January 27, 2017
Photo courtesy of africanews.
Since his arrest by the Ethiopian authorities upon returning to the country on 1 December 2016, Oromo opposition leader Dr Merera Gudina has been held on terrorism charges for speaking out about the plight of his people and the human rights abuses accompanying the state of emergency in Ethiopia. The court instructing his case has denied Gudina bail.
The following article was published by Africanews:
Dr Merera Gudina, leading opposition figure in Ethiopia and Chairman of the Oromo Federalist Congress (OFC), has been denied bail by a court.
Gudina is facing terrorism charges by the government which accuses him of meeting anti-government elements during a European tour last year.
The privately run Addis Standard news portal reported that the court granted the prosecutors an additional 28 days to continue their investigations.
His lawyers were also unsuccessful in an attempt to apply for release on bail and the termination of potential terrorism-related charges. On his last appearance in court, his lawyers said Gudina vehemently denied any terrorism allegations and said that he had spent his life teaching against the ideals of violence and terrorism.
According to the country’s Anti-Terrorism Proclamation of 2009, police investigating terrorism-related offences can obtain from a court four months of each 28 days to remand and further investigate suspects.
This is the second month that the prosecutors have secured to conclude their investigations of possible terrorism-related charges against him. The position of the police varies from that of the government which says he was arrested for flouting sections of the current state of emergency.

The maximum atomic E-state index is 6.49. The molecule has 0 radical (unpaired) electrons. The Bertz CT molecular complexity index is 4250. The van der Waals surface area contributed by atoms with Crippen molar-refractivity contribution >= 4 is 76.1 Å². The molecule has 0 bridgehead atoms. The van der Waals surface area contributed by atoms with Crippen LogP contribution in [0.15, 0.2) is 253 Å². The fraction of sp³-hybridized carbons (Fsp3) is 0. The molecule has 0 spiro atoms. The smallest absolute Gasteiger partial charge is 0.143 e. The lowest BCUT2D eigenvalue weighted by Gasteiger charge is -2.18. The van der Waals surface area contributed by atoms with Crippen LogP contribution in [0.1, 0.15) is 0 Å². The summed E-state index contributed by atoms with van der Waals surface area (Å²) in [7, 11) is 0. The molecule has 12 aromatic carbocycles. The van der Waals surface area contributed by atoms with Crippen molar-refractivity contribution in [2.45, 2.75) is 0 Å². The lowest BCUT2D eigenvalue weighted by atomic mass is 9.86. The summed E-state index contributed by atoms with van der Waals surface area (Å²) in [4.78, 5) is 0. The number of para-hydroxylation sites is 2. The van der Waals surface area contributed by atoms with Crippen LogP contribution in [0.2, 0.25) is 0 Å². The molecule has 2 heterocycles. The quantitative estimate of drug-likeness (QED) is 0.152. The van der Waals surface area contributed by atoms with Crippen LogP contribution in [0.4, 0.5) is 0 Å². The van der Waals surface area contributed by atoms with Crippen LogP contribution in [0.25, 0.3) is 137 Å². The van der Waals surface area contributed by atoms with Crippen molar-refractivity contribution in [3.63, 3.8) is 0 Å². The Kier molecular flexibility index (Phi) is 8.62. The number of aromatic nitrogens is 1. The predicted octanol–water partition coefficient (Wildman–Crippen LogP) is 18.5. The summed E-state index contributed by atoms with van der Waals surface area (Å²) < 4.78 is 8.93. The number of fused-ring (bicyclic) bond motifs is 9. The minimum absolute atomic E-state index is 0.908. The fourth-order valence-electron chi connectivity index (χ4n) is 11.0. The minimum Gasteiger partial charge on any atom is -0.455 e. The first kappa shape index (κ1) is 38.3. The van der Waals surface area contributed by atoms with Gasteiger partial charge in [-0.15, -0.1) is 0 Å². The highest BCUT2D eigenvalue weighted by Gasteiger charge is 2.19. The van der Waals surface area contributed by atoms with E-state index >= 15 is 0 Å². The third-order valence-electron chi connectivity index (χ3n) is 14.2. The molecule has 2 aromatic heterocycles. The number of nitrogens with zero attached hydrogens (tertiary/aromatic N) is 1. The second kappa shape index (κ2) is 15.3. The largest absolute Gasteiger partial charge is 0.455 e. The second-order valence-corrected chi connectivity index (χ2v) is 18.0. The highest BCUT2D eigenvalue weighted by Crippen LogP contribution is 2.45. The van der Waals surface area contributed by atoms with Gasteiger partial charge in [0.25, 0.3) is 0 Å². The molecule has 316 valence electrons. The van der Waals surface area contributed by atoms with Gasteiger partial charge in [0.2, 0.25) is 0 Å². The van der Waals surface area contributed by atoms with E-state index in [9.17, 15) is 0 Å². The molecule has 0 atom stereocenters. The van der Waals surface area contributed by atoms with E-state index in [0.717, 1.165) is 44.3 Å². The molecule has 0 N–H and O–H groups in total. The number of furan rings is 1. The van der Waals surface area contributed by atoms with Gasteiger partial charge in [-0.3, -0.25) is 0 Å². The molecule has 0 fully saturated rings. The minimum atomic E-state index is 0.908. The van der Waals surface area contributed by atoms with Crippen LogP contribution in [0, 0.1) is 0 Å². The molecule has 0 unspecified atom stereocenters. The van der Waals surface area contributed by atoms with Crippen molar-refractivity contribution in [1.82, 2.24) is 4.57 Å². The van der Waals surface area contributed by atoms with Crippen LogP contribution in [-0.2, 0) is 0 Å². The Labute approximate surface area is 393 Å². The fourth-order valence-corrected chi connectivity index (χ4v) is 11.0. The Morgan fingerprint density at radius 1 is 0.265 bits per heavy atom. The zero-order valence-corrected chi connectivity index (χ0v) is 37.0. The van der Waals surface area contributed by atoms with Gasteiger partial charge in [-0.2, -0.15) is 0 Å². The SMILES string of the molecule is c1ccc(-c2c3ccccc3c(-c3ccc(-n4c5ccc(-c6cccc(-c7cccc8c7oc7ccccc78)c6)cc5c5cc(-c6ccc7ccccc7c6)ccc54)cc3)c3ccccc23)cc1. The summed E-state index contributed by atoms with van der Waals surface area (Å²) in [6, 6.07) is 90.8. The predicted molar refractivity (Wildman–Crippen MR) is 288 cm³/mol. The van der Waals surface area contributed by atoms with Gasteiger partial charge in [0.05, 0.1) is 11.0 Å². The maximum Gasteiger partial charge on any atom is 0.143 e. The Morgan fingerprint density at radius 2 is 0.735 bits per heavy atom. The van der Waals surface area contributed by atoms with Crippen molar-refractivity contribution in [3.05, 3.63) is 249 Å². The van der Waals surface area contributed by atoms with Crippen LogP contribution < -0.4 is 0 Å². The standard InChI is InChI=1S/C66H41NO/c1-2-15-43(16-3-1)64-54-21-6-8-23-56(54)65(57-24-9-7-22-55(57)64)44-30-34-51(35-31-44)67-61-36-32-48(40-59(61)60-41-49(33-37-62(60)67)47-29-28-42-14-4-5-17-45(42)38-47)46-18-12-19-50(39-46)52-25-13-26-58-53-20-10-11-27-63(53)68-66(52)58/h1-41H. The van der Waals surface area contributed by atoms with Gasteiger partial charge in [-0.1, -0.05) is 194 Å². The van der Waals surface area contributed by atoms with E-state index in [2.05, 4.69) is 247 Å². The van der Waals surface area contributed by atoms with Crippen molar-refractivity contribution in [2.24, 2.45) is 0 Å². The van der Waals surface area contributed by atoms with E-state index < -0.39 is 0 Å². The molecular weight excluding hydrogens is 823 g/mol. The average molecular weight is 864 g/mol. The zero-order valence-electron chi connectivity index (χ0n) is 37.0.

Ethiopian security forces arrested the Gudina shortly after his arrival in the capital Addis Ababa on December 1 from Belgium. Together with other activists and the Olympic athlete Feyisa Lelisa – he met with Members of the European Parliament on 9 November 2016.
Ethiopia is currently under a six-month state of emergency imposed to quell spreading anti-government protests in the Oromia and Amhara regions of the country. The protests which started in November last year continued into this year.
Since January 2016 the human rights situation in Ethiopia has not improved at all. Human Rights Watch reports that security forces have killed more than 500 people during protests over the course of 2016.
The government reported mass arrests of persons believed to be behind the protests, some are to be released whiles others will be arraigned before the courts on offences of destroying private and public property.
The Command Post administering the curfew says relative peace has returned to the country. There are issues also surrounding communication access with slow internet in most parts of the country. Some European countries have lifted their travel advice for Ethiopia with the ‘return to peace.’
The European Parliament adopted an urgency resolution on the violent crackdown on protesters in January 2016, which requested that the Ethiopian authorities stop using anti-terrorism legislation to repress political opponents, dissidents, human rights defenders, other civil society actors and independent journalists.